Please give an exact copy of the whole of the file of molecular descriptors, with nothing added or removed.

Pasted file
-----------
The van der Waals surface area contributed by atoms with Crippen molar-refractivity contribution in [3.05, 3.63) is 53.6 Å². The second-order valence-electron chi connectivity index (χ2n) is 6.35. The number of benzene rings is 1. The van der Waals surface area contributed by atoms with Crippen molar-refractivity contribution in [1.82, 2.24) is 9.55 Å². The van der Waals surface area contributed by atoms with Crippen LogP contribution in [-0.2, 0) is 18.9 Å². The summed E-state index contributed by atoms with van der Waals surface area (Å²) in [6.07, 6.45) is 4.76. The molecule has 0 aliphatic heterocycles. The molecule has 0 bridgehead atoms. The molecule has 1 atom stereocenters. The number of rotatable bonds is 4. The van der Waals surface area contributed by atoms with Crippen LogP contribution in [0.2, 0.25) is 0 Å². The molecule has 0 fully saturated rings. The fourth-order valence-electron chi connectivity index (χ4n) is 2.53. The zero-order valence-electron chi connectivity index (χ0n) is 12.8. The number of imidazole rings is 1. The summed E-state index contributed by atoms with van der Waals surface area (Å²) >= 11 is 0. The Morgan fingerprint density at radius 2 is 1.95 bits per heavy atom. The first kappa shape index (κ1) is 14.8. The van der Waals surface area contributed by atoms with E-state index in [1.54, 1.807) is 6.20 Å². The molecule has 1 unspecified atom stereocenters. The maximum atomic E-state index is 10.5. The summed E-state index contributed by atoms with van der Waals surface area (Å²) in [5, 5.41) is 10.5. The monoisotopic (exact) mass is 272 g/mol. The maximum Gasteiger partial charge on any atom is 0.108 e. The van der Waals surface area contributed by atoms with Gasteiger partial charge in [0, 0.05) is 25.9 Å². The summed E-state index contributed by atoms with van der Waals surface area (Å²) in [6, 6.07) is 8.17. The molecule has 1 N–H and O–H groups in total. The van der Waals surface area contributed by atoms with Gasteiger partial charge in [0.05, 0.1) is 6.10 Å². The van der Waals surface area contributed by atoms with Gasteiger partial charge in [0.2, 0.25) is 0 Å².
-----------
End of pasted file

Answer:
The van der Waals surface area contributed by atoms with Crippen molar-refractivity contribution in [3.05, 3.63) is 53.6 Å². The second-order valence-electron chi connectivity index (χ2n) is 6.35. The number of benzene rings is 1. The van der Waals surface area contributed by atoms with Crippen molar-refractivity contribution in [1.82, 2.24) is 9.55 Å². The van der Waals surface area contributed by atoms with Crippen LogP contribution in [-0.2, 0) is 18.9 Å². The summed E-state index contributed by atoms with van der Waals surface area (Å²) in [6.07, 6.45) is 4.76. The molecule has 0 aliphatic heterocycles. The molecule has 0 bridgehead atoms. The molecule has 1 atom stereocenters. The number of rotatable bonds is 4. The van der Waals surface area contributed by atoms with Crippen LogP contribution in [0.2, 0.25) is 0 Å². The molecule has 0 fully saturated rings. The fourth-order valence-electron chi connectivity index (χ4n) is 2.53. The zero-order valence-electron chi connectivity index (χ0n) is 12.8. The number of imidazole rings is 1. The summed E-state index contributed by atoms with van der Waals surface area (Å²) >= 11 is 0. The Morgan fingerprint density at radius 2 is 1.95 bits per heavy atom. The first kappa shape index (κ1) is 14.8. The van der Waals surface area contributed by atoms with E-state index in [1.54, 1.807) is 6.20 Å². The molecule has 1 unspecified atom stereocenters. The maximum atomic E-state index is 10.5. The summed E-state index contributed by atoms with van der Waals surface area (Å²) in [5, 5.41) is 10.5. The monoisotopic (exact) mass is 272 g/mol. The maximum Gasteiger partial charge on any atom is 0.108 e. The van der Waals surface area contributed by atoms with Gasteiger partial charge in [0, 0.05) is 25.9 Å². The summed E-state index contributed by atoms with van der Waals surface area (Å²) in [6, 6.07) is 8.17. The molecule has 1 N–H and O–H groups in total. The van der Waals surface area contributed by atoms with Gasteiger partial charge in [0.05, 0.1) is 6.10 Å². The van der Waals surface area contributed by atoms with Gasteiger partial charge in [0.2, 0.25) is 0 Å².